Willie Veasy has been in prison since 1992 and everyday since, he has declared he was innocent and has nothing to do with a North Philadelphia robbery and double shooting that resulted in the death of John Lewis.
In fact, at trial, Veasy's attorney submitted evidence that he was working as a dishwasher miles away from the murder scene. But a jury convicted Veasy after four days of deliberation based on the testimony of a single witness and a confession, prosecutors later learned, that had been coerced by homicide detectives.
"The Commonwealth agrees that he is likely innocent and the confession is likely not reliable," said Patricia Cummings, supervisor of the Conviction Integrity Unit for the Philadelphia District Attorney's Office.
On Tuesday her office filed documents asking Common Pleas Court Judge Leon Tucker to vacate Veasy's conviction and order a new trial.
"If that is done, we will follow that with a request that the case be nolle prossed so Mr. Veasy will be set free," said Cummings.
The Commonwealth filed documents saying upon investigation, they learned that retired homicide detectives Marty Devlin and Paul Worrell coerced Veasy into signing a handwritten confession.
According to prosecutors, facts in the confession were inconsistent with other accounts of the crime. The documents state that, at the time of the trial, the detectives had engaged in coercive tactics in at least two other homicide cases and that information was not provided to defense counsel.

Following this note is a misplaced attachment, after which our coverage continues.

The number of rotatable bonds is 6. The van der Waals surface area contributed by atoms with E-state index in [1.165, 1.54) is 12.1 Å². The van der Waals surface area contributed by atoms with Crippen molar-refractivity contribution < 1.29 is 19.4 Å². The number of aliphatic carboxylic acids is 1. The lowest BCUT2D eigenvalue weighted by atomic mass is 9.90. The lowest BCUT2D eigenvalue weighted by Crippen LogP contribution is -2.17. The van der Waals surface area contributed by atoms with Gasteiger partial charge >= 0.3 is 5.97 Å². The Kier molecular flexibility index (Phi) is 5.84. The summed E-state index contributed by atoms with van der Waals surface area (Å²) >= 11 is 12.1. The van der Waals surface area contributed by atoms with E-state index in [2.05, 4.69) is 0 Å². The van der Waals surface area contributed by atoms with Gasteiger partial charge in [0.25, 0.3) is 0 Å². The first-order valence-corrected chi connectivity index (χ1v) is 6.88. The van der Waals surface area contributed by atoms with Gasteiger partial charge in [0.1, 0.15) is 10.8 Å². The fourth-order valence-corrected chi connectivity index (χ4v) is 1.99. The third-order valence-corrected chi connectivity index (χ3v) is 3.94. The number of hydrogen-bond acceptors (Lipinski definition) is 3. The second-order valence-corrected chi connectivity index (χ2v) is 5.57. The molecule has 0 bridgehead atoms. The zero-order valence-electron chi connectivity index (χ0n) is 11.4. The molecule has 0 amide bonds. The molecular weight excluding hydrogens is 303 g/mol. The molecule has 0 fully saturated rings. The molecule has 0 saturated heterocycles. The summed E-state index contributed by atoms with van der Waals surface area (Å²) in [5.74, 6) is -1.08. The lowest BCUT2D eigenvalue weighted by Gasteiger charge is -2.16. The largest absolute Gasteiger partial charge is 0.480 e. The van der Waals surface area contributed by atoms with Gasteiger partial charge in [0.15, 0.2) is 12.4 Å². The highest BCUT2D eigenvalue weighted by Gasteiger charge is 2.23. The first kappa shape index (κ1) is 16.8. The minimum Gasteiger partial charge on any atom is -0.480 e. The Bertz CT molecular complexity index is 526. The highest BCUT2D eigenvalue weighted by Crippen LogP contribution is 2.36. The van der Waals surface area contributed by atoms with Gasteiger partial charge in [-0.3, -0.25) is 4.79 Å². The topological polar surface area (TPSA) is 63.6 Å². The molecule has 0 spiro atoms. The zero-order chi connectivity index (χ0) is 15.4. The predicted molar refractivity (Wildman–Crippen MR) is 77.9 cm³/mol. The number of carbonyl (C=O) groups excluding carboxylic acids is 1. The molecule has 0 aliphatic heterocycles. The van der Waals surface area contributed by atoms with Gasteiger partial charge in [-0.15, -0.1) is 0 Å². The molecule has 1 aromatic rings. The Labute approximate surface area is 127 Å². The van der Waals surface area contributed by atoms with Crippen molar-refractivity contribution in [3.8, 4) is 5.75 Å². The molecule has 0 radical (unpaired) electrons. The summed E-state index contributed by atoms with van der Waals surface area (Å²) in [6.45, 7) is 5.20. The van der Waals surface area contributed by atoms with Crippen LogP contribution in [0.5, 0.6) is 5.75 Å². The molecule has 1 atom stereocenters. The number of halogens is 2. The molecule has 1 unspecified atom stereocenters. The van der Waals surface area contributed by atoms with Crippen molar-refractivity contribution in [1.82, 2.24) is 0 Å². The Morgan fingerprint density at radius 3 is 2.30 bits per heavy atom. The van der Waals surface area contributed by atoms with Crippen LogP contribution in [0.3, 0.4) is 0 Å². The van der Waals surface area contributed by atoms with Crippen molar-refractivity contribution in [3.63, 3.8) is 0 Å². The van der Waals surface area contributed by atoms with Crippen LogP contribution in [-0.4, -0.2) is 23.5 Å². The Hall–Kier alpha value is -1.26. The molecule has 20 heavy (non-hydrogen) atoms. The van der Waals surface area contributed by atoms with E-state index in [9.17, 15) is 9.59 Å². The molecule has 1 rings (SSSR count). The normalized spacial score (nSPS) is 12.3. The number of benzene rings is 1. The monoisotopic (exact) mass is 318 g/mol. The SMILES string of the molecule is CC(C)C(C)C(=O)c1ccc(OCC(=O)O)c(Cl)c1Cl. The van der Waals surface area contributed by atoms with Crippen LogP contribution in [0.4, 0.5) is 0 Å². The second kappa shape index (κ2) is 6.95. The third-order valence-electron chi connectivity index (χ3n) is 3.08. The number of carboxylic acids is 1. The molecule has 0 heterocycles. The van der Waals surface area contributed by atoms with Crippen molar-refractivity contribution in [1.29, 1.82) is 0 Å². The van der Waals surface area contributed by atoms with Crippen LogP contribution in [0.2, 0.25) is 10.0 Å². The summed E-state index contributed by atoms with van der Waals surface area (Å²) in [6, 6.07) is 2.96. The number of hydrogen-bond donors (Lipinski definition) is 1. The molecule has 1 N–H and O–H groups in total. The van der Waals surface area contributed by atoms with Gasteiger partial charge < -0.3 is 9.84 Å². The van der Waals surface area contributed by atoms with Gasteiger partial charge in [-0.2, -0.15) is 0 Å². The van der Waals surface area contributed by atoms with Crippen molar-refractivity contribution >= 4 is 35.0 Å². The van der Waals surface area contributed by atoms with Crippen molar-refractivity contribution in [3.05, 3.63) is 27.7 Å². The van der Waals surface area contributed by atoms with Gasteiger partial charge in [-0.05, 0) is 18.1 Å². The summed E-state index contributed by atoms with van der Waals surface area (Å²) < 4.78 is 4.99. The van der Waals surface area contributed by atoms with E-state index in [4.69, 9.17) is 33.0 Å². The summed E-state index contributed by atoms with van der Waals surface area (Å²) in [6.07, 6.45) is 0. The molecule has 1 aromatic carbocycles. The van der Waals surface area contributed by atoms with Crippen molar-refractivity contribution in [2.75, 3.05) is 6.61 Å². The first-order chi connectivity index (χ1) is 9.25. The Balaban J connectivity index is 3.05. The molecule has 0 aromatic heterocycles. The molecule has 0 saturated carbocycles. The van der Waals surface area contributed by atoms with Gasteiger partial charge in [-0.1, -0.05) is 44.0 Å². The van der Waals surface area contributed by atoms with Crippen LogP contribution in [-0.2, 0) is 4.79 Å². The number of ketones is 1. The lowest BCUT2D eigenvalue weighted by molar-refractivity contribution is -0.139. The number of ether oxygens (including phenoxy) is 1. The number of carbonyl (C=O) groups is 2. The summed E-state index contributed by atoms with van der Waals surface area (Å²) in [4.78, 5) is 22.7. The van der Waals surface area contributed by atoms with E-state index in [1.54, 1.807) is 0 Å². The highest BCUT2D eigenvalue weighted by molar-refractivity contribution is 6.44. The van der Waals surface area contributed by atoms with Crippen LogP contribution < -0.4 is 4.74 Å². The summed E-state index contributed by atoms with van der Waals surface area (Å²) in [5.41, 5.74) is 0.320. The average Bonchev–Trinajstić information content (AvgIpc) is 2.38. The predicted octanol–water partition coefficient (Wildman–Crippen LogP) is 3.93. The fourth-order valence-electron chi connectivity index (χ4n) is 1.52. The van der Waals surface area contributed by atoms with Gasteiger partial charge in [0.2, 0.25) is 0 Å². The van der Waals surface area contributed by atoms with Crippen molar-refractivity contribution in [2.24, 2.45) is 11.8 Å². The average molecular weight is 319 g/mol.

Notably, rouge detectives were involved in other cases of exonerated men, including the case of Anthony Wright and Jimmy Dennis. Judge Tucker told the parties he needed time to review the materials, which he received minutes before the hearing began. He scheduled a new hearing for Oct. 9th.
"I was expecting him to walk out today, but I understand the judge had to make a decision," said Ketra Veasy, Willie's sister. She sat in the courtroom wearing white alongside family and supporters.
She waved hello to her brother, feeling his pain when he was sent back to prison.
"We are going to show up and wear all white to send a message, a positive message, to let the judge know that we support his innocence," said Dennis.
Veasy's former employer, Seth Schram, was also in attendance.
"He was at work with me when he was accused of this crime," he said. "We have waited 27 years for (him to get his freedom). Hopefully it will come to fruition."
It could lead to others gaining their freedom as well.
According to the DA's filings, the Conviction Integrity Unit is reviewing a number of case files related to detectives Worrell and Devlin.
Veasy is represented by the Innocence Project of Pennsylvania.